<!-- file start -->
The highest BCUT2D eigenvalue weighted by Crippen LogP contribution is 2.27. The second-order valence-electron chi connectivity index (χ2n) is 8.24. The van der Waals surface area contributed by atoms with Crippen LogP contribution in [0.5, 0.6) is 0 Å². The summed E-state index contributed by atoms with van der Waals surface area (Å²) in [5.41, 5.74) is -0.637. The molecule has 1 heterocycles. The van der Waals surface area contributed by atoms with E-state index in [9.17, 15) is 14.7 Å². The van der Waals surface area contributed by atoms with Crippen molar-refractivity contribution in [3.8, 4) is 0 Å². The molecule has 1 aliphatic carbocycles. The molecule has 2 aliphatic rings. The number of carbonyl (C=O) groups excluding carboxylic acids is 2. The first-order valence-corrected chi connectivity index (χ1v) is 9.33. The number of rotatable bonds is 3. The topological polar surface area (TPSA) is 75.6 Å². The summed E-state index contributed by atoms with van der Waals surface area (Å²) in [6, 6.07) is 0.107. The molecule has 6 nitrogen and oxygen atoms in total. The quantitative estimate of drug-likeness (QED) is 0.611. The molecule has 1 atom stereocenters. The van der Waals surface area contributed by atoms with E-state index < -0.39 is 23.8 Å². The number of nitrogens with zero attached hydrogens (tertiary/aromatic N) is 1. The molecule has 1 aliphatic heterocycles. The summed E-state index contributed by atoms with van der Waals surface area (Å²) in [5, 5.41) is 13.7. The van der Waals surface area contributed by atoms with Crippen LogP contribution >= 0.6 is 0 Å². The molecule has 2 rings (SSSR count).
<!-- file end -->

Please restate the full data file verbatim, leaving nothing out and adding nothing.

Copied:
The highest BCUT2D eigenvalue weighted by Crippen LogP contribution is 2.27. The second-order valence-electron chi connectivity index (χ2n) is 8.24. The van der Waals surface area contributed by atoms with Crippen LogP contribution in [0.5, 0.6) is 0 Å². The summed E-state index contributed by atoms with van der Waals surface area (Å²) in [5.41, 5.74) is -0.637. The molecule has 1 heterocycles. The van der Waals surface area contributed by atoms with E-state index in [9.17, 15) is 14.7 Å². The van der Waals surface area contributed by atoms with Crippen molar-refractivity contribution in [3.8, 4) is 0 Å². The molecule has 1 aliphatic carbocycles. The molecule has 2 aliphatic rings. The number of carbonyl (C=O) groups excluding carboxylic acids is 2. The first-order valence-corrected chi connectivity index (χ1v) is 9.33. The number of rotatable bonds is 3. The topological polar surface area (TPSA) is 75.6 Å². The summed E-state index contributed by atoms with van der Waals surface area (Å²) in [6, 6.07) is 0.107. The molecule has 6 nitrogen and oxygen atoms in total. The quantitative estimate of drug-likeness (QED) is 0.611. The molecule has 1 atom stereocenters. The van der Waals surface area contributed by atoms with E-state index < -0.39 is 23.8 Å². The number of nitrogens with zero attached hydrogens (tertiary/aromatic N) is 1. The molecule has 1 aliphatic heterocycles. The summed E-state index contributed by atoms with van der Waals surface area (Å²) in [5, 5.41) is 13.7. The van der Waals surface area contributed by atoms with Crippen LogP contribution >= 0.6 is 0 Å². The molecule has 2 rings (SSSR count).